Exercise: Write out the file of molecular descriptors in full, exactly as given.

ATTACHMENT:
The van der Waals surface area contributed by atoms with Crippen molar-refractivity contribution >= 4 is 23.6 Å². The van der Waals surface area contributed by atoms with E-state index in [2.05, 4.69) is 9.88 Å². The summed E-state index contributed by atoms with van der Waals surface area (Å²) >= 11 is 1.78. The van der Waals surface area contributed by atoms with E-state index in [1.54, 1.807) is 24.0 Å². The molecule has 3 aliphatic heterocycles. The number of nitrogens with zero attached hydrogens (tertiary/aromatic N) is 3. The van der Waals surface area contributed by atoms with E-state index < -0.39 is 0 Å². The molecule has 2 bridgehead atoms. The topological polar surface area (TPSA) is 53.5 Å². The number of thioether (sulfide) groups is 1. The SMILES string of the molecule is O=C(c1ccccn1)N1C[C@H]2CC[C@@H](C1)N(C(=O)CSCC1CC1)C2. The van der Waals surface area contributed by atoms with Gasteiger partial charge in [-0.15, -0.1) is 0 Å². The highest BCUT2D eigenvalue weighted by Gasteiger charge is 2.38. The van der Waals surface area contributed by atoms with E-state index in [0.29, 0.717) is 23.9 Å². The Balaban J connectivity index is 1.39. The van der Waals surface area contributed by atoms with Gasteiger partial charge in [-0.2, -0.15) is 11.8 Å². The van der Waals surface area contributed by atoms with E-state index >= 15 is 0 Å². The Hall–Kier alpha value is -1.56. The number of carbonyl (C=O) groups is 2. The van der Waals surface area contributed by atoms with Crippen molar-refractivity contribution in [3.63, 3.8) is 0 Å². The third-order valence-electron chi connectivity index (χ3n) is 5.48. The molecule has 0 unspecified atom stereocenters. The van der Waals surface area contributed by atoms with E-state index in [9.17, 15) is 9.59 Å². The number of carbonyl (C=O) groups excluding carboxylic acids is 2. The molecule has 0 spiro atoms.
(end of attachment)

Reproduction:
The van der Waals surface area contributed by atoms with Crippen molar-refractivity contribution >= 4 is 23.6 Å². The van der Waals surface area contributed by atoms with E-state index in [2.05, 4.69) is 9.88 Å². The summed E-state index contributed by atoms with van der Waals surface area (Å²) >= 11 is 1.78. The van der Waals surface area contributed by atoms with E-state index in [1.54, 1.807) is 24.0 Å². The molecule has 3 aliphatic heterocycles. The number of nitrogens with zero attached hydrogens (tertiary/aromatic N) is 3. The van der Waals surface area contributed by atoms with E-state index < -0.39 is 0 Å². The molecule has 2 bridgehead atoms. The topological polar surface area (TPSA) is 53.5 Å². The number of thioether (sulfide) groups is 1. The SMILES string of the molecule is O=C(c1ccccn1)N1C[C@H]2CC[C@@H](C1)N(C(=O)CSCC1CC1)C2. The van der Waals surface area contributed by atoms with Gasteiger partial charge in [-0.15, -0.1) is 0 Å². The highest BCUT2D eigenvalue weighted by Gasteiger charge is 2.38. The van der Waals surface area contributed by atoms with E-state index in [0.29, 0.717) is 23.9 Å². The Balaban J connectivity index is 1.39. The van der Waals surface area contributed by atoms with Gasteiger partial charge in [-0.2, -0.15) is 11.8 Å². The van der Waals surface area contributed by atoms with E-state index >= 15 is 0 Å². The Hall–Kier alpha value is -1.56. The number of carbonyl (C=O) groups is 2. The van der Waals surface area contributed by atoms with Crippen molar-refractivity contribution in [3.63, 3.8) is 0 Å². The third-order valence-electron chi connectivity index (χ3n) is 5.48. The molecule has 0 unspecified atom stereocenters. The van der Waals surface area contributed by atoms with E-state index in [9.17, 15) is 9.59 Å². The number of carbonyl (C=O) groups excluding carboxylic acids is 2. The molecule has 0 spiro atoms.